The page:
Everything Echoes

On View: December 10 - 13, 2018

The Earl & Virginia Green Art Gallery

Biola University

While growing up, there was a lake that was walking distance from my house. When I was little, my family would go there to spend time together.  As I grew up, it became a place of refuge and solitude in my teenage years. It’s a place that holds memories of transition – a place representing the playful exploration and freedom of childhood while also embracing a tone of contemplation and rest in my later years. Though I have left home, I still see glimpses of the lake in other places I go – the same trees, same leaves, same wildlife. It’s as if home never left me.

Everything Echoes is an exploration of the idea that the memories we attach to places are a part of a larger narrative that speaks to our relation to the present time and space we reside in. Time is vulnerable to transience – it is ever changing. We are always in flux between past, present, and future. Memories exude the temporal nature of our lives by giving us small glimpses of visual and emotional information felt and seen in those fleeting moments. We can never fully embrace the same experience as we once lived. As a moment of the past, the memory itself is reintroduced to the present each time its recalled.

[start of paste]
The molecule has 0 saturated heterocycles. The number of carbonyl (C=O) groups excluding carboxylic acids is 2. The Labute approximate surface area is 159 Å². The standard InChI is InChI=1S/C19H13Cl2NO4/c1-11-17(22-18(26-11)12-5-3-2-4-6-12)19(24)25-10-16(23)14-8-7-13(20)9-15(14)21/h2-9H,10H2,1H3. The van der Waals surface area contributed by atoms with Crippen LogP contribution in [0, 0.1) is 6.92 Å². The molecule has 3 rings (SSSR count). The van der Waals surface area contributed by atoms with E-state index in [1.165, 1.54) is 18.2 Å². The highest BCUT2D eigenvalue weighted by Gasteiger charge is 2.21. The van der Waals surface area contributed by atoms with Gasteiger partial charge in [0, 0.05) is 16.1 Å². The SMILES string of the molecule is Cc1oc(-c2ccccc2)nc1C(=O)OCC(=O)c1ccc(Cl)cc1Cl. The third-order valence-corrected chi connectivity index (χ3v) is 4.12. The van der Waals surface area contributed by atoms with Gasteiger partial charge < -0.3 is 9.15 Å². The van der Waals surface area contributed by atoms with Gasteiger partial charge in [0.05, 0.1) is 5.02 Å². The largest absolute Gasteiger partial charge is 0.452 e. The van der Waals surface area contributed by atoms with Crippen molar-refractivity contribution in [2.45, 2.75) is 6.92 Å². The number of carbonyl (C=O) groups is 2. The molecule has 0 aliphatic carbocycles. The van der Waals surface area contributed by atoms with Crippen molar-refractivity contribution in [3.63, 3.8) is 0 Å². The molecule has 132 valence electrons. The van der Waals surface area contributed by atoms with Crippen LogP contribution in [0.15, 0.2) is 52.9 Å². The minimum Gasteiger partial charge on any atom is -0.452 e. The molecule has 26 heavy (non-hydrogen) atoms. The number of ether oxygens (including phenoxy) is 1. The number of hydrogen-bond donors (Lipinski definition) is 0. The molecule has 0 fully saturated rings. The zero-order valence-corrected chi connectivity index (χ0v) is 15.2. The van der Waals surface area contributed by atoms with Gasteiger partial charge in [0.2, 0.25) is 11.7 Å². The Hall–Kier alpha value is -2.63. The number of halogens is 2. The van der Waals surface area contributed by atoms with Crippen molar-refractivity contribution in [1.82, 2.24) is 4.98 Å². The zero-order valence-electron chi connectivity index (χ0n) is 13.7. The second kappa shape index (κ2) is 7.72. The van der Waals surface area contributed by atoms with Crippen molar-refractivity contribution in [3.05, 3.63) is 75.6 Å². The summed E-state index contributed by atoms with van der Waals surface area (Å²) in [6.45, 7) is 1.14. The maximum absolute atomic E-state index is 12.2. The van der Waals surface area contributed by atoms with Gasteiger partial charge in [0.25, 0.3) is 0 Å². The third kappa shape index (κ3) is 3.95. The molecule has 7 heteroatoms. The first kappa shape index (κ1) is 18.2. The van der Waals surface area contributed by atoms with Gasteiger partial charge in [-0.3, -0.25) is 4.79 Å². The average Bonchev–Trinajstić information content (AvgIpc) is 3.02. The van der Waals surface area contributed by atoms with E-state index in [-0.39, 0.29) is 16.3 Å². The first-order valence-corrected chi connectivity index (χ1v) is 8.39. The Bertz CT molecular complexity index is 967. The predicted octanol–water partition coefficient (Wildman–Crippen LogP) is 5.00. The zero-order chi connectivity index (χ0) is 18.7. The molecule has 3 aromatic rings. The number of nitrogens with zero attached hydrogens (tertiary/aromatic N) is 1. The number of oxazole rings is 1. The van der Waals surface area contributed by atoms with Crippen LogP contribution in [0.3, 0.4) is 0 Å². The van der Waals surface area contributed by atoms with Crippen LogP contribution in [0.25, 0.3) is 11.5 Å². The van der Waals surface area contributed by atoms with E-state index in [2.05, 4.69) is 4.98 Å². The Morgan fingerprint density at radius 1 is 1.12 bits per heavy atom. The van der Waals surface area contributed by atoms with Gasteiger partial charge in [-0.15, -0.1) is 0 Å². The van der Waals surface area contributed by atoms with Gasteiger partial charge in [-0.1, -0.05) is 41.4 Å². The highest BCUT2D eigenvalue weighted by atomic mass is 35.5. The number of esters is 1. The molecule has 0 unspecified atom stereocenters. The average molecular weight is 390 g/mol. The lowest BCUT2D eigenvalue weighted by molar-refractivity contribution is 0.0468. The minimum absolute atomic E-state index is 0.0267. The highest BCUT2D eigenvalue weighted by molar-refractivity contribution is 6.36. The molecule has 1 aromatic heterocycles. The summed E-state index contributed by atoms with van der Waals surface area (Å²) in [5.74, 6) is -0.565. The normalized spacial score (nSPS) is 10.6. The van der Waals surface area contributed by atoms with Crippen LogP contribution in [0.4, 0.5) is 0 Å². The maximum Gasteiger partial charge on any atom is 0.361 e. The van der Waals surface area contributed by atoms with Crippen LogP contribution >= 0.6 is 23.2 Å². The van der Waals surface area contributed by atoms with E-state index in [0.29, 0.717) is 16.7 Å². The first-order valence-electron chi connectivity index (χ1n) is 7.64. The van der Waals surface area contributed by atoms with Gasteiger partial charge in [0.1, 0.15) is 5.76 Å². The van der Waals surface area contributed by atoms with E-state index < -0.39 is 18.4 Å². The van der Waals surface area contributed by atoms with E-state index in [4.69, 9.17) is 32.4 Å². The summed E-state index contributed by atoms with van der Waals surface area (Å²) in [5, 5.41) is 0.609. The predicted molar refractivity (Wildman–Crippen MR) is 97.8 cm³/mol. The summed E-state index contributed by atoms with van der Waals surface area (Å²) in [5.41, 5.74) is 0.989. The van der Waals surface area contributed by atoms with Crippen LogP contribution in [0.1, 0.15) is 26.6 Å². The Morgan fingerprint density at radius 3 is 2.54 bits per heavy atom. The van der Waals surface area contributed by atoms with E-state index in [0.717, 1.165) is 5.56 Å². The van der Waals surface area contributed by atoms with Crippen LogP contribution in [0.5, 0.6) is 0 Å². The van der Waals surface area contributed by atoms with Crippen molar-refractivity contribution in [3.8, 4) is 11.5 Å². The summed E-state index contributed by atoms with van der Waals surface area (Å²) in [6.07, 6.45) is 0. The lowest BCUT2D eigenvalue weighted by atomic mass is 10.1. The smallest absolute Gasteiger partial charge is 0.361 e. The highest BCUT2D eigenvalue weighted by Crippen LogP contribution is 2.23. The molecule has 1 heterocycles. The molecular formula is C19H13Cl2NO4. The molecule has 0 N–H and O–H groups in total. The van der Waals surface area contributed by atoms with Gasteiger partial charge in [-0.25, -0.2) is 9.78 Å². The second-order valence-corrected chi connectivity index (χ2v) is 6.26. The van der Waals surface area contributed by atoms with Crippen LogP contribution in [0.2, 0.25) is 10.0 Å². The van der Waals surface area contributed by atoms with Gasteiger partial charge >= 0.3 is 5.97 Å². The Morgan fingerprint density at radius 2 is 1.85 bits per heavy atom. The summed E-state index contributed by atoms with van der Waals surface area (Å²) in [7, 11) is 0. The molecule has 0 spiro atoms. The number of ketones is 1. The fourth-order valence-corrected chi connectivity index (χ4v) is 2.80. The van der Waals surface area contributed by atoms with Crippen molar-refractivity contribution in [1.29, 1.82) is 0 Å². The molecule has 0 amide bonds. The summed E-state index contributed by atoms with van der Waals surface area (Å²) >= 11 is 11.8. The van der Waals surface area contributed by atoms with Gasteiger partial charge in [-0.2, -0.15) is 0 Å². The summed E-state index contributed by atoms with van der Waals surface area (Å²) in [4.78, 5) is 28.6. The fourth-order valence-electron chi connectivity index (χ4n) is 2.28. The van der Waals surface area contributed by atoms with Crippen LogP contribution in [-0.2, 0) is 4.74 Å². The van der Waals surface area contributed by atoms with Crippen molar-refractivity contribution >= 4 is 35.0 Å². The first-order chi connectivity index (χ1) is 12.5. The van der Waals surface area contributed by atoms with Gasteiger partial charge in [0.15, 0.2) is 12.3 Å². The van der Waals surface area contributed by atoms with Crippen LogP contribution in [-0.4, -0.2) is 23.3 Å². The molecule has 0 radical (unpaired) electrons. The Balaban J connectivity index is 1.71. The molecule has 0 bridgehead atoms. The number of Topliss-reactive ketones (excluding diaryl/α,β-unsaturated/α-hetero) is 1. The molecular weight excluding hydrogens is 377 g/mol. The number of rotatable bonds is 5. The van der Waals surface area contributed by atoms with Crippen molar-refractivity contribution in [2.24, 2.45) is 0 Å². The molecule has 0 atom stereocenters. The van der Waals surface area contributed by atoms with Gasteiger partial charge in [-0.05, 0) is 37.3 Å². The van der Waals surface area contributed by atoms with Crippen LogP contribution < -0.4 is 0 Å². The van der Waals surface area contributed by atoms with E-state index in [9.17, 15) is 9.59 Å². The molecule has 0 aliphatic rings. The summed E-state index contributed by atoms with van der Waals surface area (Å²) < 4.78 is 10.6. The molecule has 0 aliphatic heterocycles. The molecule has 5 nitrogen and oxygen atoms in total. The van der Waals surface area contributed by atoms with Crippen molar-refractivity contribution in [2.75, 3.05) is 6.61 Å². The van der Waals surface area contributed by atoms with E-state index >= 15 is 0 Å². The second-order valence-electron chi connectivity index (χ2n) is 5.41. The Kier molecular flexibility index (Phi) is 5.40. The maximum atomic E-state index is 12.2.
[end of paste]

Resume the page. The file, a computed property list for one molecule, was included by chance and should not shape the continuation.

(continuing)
In Everything Echoes I attempt to preserve memories of home through the use of the landscape that surrounds it. Each work correlates to the materials of my home both directly and indirectly. The hanging fabric pieces are made with a photographic process known as cyanotype. This process involves the application of objects onto light sensitive material. The marks left are evidence of the objects’ presence. The floor-based sculpture is a physical representation of the realities of life made from leaves collected at the lake near my parents’ home. The longer the leaves are exposed to air, the more brittle they become. When combined with a projection that recalls past moments of the leaves, it lives in juxtaposition with the aging process of its materiality. Finally, the live streams displayed on monitors within the installation demonstrate our limited view of time. When viewing the present time of another place, we are given a dislocated experience of that place, as we do not have the capability of being at two places at once.  All the works in this exhibition are collectives of moments in time – objects of past and present joined together by the presence of others.